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Job growth picked up in June, and some sectors were hiring much faster than others.
Look out, market watchers, Goldman Sachs' Jan Hatzius says.
June's jobs numbers were great, but unseasonably low May hiring has been chalked up to the weather.
Minimum wage increases this year are expected to compress wages among lower earners, leading to ripple effects of as much as 20 percent over the new minimum wage.
Economists were expecting nonfarm payrolls to show growth of 175,000 for June, and the unemployment rate to rise to 4.8 percent.
June's massive jobs beat shows the United States is on track to achieving full employment, Jared Bernstein said.
June's strong jobs report dashes some recession fears, but it is not a strong enough catalyst to get the Fed moving on rate hikes.
The June jobs report came in stronger than expected, yet recession fears are likely to persist, says Lindsey Piegza. Here's why.
Energy recruiters says oilfield services firms and drillers could face a staffing shortage after cutting hundreds of thousands of jobs.
The nation's unemployment rate rose to 4.9 percent in June, according to the Department of Labor. Does that tell the whole story?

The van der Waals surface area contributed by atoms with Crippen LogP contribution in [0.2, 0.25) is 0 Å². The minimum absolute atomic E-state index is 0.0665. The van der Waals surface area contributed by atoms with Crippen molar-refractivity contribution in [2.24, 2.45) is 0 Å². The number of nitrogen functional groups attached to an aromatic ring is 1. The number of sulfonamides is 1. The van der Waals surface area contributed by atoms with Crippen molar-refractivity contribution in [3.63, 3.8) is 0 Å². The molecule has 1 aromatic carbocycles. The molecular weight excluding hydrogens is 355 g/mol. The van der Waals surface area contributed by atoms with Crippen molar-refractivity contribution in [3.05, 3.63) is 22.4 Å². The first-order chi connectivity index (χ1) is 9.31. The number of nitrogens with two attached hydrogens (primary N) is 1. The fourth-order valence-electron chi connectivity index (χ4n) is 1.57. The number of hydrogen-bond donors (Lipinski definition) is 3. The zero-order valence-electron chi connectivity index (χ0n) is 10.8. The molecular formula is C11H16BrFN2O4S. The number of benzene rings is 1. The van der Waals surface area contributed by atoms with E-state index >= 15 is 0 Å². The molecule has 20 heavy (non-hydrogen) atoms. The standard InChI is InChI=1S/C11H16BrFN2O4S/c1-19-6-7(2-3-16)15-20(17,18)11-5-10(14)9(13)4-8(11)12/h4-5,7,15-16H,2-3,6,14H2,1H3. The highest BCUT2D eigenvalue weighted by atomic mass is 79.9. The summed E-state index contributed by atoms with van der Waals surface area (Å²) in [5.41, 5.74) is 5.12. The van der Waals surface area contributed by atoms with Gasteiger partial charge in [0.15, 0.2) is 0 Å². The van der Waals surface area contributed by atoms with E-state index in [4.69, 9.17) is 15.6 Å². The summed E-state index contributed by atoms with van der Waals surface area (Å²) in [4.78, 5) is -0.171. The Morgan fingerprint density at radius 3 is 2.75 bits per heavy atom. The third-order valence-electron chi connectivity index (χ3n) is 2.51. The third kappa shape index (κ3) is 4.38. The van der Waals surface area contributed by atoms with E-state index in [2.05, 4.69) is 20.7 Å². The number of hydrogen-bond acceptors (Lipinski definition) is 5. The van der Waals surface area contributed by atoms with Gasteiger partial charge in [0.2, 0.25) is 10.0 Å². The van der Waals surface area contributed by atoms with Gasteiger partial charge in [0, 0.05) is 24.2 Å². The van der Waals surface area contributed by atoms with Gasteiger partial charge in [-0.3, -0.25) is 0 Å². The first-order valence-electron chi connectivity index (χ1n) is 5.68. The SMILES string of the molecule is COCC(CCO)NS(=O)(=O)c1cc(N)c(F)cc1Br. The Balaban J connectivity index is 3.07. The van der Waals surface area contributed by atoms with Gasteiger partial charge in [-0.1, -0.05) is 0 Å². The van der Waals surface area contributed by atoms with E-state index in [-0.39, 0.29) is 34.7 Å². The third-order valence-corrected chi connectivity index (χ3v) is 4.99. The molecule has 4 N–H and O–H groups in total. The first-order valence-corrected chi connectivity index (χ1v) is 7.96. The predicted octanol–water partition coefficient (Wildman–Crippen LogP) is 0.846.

A US federal agency claims the U.S. military could save up to $5.7 billion annually by replacing soldiers with civilians.
Asian markets were mostly lower on Friday, amid lower oil prices and caution ahead of all-important U.S. June non-farm payrolls data.
The best of times may be over for now for job seekers, even though June's critical employment report should show a substantial spring back in hiring.
Developments in robotics and technology mean more and more white collar jobs are being automated and performed by machines.
Employment in the private sector rose more than expected in June, led by gains in small-business jobs, according to ADP.
A Fed hike could happen in September, but only if the labor market sees a sharp bounce back, Barclays' Rob Martin says.
Employment growth among U.S. small businesses resumed last month after breaking a three-month streak of gains in May.
The tiny New Zealand town of Kaitangata has lots of open jobs, but contrary to reports it won't be paying $165,000 to fill them.
Half of the adult refugees arriving in the US have college educations and can help grow the US economy if companies are willing to hire them, says this State Department official.
Stanley Fischer said Friday it was too soon to tell whether Britain's vote to leave the European Union had changed the U.S. economic outlook.
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